Somebody told me and it does help load the rod for the forward delivery - is to finish your D loop stroke with a vertical lift of the reel, roughly 6", then bringing the rod down along its axis (6 inches) is really the begiinning of the delivery stroke and "preloads" the rod. When I do this, I feel the rod really flex deeper.
 

Steve Saville

Active Member
WFF Supporter
That is counter to everything I have read, watched, or been taught. The lift is important, then the D loop is accomplished by raising the back stroke on a plane (not level) until the anchor is achieved, and then a smooth delivery stroke with a high, abrupt stop. It helps to watch some videos of the cast if you can do that but I think if you lift the rod an additional 6 inches at the height of the backstroke you could jerk your anchor out of the water and blow you cast. Just my opinion.
 

2kayaker

Active Member
That is counter to everything I have read, watched, or been taught. The lift is important, then the D loop is accomplished by raising the back stroke on a plane (not level) until the anchor is achieved, and then a smooth delivery stroke with a high, abrupt stop. It helps to watch some videos of the cast if you can do that but I think if you lift the rod an additional 6 inches at the height of the backstroke you could jerk your anchor out of the water and blow you cast. Just my opinion.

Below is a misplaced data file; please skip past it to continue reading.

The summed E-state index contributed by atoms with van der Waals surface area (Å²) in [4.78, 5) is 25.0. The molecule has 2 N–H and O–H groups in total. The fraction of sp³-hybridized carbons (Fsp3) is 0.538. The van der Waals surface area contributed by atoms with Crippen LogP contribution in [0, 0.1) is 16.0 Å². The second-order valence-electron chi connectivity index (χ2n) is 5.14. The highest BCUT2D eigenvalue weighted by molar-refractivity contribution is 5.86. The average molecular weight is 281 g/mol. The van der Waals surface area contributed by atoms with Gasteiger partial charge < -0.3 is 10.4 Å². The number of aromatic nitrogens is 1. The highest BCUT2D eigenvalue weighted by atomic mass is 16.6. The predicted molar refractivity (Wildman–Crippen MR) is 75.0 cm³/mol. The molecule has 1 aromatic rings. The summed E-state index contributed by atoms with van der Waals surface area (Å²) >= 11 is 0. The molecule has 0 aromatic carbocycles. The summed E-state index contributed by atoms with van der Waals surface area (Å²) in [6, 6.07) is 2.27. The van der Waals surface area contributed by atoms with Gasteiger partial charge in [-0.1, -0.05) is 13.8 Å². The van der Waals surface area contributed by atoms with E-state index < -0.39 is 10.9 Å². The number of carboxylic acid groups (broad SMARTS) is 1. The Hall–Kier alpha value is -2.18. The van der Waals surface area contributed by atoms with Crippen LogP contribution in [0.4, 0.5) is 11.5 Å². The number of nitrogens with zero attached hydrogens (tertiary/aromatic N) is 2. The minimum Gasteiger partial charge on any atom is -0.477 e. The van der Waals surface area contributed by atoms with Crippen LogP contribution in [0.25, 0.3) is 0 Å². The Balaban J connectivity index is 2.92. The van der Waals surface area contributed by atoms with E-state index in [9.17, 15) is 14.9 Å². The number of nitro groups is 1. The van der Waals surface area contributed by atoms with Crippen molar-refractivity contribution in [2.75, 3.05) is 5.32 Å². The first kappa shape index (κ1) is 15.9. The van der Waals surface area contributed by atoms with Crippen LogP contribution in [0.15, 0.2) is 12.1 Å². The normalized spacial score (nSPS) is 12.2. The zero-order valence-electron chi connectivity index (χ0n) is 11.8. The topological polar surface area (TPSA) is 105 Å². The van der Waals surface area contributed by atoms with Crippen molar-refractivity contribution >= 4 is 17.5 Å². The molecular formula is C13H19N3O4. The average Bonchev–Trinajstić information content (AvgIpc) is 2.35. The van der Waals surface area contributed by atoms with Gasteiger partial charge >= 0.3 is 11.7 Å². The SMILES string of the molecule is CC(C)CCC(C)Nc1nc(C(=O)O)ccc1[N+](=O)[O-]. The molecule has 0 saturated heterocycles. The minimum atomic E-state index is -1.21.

The raising of the reel and the first downward pull of the rod actually are happening at the final formation of your D loop. The anchor is about to kiss the surface for a Touch and Go cast. The function of the move is equivalent to using 'Drift' in a single hand cast. Not getting the 'anchor' where and when you want it is a result of many factors; line length,power in the sweep, plane of the sweep. For me, this lift of the reel coincides with the settling of the leader to the water, just the opposite of contributing to 'blowing your anchor'. Try it and report back.